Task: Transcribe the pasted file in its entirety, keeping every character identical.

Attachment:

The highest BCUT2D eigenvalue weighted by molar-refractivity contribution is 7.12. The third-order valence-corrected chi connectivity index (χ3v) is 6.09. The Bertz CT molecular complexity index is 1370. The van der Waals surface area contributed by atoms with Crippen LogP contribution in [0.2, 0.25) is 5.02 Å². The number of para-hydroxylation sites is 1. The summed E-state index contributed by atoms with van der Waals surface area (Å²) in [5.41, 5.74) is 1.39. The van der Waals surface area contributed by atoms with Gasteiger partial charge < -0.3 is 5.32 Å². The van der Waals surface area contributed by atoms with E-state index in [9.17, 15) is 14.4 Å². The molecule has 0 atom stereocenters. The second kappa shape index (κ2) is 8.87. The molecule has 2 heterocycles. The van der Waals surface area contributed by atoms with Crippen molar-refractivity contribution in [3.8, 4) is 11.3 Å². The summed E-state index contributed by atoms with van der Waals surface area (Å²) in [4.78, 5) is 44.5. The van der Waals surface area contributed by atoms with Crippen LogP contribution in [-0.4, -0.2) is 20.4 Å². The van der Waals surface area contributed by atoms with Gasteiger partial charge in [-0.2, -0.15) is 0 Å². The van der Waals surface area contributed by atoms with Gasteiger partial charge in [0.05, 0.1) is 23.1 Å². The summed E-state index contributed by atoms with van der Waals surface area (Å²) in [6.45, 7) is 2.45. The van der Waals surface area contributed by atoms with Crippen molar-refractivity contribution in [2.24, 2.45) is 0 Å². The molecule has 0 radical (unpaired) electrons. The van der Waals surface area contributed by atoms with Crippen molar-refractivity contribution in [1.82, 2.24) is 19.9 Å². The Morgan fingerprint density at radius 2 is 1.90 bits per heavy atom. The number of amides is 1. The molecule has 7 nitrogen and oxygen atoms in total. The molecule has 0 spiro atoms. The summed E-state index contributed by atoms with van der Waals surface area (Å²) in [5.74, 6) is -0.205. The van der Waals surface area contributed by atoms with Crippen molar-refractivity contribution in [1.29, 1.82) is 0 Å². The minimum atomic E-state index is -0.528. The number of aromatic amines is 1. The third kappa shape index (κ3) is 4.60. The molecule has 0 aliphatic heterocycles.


The highest BCUT2D eigenvalue weighted by molar-refractivity contribution is 7.12. The third-order valence-corrected chi connectivity index (χ3v) is 6.09. The Bertz CT molecular complexity index is 1370. The van der Waals surface area contributed by atoms with Crippen LogP contribution in [0.2, 0.25) is 5.02 Å². The number of para-hydroxylation sites is 1. The summed E-state index contributed by atoms with van der Waals surface area (Å²) in [5.41, 5.74) is 1.39. The van der Waals surface area contributed by atoms with Gasteiger partial charge < -0.3 is 5.32 Å². The van der Waals surface area contributed by atoms with E-state index in [9.17, 15) is 14.4 Å². The molecule has 0 atom stereocenters. The second kappa shape index (κ2) is 8.87. The molecule has 2 heterocycles. The van der Waals surface area contributed by atoms with Crippen molar-refractivity contribution in [3.8, 4) is 11.3 Å². The summed E-state index contributed by atoms with van der Waals surface area (Å²) in [4.78, 5) is 44.5. The van der Waals surface area contributed by atoms with Crippen LogP contribution in [-0.4, -0.2) is 20.4 Å². The van der Waals surface area contributed by atoms with Gasteiger partial charge in [-0.2, -0.15) is 0 Å². The van der Waals surface area contributed by atoms with Gasteiger partial charge in [0.05, 0.1) is 23.1 Å². The summed E-state index contributed by atoms with van der Waals surface area (Å²) in [6.45, 7) is 2.45. The van der Waals surface area contributed by atoms with Crippen molar-refractivity contribution in [2.24, 2.45) is 0 Å². The molecule has 0 radical (unpaired) electrons. The van der Waals surface area contributed by atoms with Crippen molar-refractivity contribution in [1.82, 2.24) is 19.9 Å². The Morgan fingerprint density at radius 2 is 1.90 bits per heavy atom. The number of amides is 1. The molecule has 7 nitrogen and oxygen atoms in total. The molecule has 0 spiro atoms. The summed E-state index contributed by atoms with van der Waals surface area (Å²) in [5.74, 6) is -0.205. The van der Waals surface area contributed by atoms with Crippen molar-refractivity contribution in [1.29, 1.82) is 0 Å². The minimum atomic E-state index is -0.528. The number of aromatic amines is 1. The third kappa shape index (κ3) is 4.60. The molecule has 0 aliphatic heterocycles.